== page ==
Modifications identical to Part 9 (Road) are made to Part 10 (Rail) in regards to the description of dangerous goods on shipping documents and to the requirements to display dangerous goods marks.
Other changes include the rescinding of the prohibition to transport a highway tank that contains dangerous goods by railway vehicle, a new method to locate railway vehicles containing dangerous goods in a train, a new table for coupling railway vehicles and a new inspection requirement for owners of railway vehicles subject to a coupling report.
Changes made to this Part touch on the requirements regarding means of containment containing dangerous goods during international and home-trade voyage, class 1.
In this Part, changes are made to clarify some existing requirements and align the TDG Regulations with the recent changes in the ICAO Technical Instructions.
The term “risk group” is removed to reflect the new terms ”Category A and Category B” for infectious substances and a new exemption is introduced to authorize a peace officer, as defined in section 1 of the Canadian Aviation Security Regulations, or an in-flight security officer, to transport a loaded firearm on board an aircraft.
Other changes align this Part with terms that are changed in Part 1 of the TDG Regulations such as the definitions of "capacity" and "gross mass".
One minor change is made to correct an error in the indentation of sub-paragraphs.
Three new sections are added to introduce requirements concerning the detention of dangerous goods or means of containment, the direction to remedy non-compliance and direction not to import or to return to place of origin dangerous goods or means of containment.
Changes in Schedule 1 relate to the header of column 4 to reflect the replacement of "risk group" by "category" and changes are made to the legend to Schedule 1. Some dangerous goods descriptions are updated and one new UN number is added to Schedules 1 and 3. This new UN number is UN3475 for ETHANOL AND GASOLINE MIXTURE with more than 10 per cent ethanol. Another change concerns the primary class of ANHYDROUS AMMONIA, UN1005. This substance will now be classified as a Class 2.3, Toxic Gas.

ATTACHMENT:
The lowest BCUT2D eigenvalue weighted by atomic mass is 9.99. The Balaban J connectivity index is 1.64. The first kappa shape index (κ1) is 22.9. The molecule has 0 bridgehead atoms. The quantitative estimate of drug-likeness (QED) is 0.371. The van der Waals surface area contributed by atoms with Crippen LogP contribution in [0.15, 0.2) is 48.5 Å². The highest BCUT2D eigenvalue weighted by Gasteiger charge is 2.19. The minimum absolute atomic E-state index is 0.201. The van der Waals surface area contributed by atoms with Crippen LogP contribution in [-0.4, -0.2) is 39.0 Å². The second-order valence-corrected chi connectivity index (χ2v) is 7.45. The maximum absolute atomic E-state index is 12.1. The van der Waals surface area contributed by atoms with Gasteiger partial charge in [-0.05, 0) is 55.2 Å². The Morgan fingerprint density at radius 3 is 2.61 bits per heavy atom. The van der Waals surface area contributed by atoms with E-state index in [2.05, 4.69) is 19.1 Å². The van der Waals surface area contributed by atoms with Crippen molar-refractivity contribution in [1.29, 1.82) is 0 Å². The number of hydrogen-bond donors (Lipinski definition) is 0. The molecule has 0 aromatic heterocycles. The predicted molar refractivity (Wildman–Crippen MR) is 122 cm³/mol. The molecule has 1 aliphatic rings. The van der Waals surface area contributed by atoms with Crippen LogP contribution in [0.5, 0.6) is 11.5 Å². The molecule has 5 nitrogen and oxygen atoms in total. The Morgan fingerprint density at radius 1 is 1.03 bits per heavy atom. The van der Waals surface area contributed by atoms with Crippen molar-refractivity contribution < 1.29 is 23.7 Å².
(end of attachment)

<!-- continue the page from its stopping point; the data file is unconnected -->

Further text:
In Schedule 2, Special Provisions, a number of special provisions are repealed, changed, or added. Some special provisions are moved to Part 1 of the TDG Regulations. For example, special provision 29 concerning UN1075, LIQUIFIED PETROLEUM GASES, is moved to section 1.32.1 and special provision 42 concerning a partial exemption of the TDG Regulations for certain gases included in Class 2 is moved to section 1.32.3. These two exemptions are also modified.
Special provisions referring to explosives vehicle certificates (EVC) are removed since the Department of Natural Resources will abolish this certificate.
New special provisions are added for interconnected railway vehicles; means of containment for certain flammable liquids (glues, inks, paints and resins); emergency response assistance plans for certain infectious substances; ammunitions; explosives; refrigerated liquid oxygen; vehicles transporting gasoline, diesel and propane; and, finally, small means of containment used to transport tare.
Upon reading the changes adopted within the Regulations amending the TDG Regulations, it is obvious to note that these modifications clarify the requirements, address safety issues, continue to improve safety in the transportation of dangerous goods and align the TDG Regulations with international recommendations and modal requirements and the U. S. dangerous goods Regulations.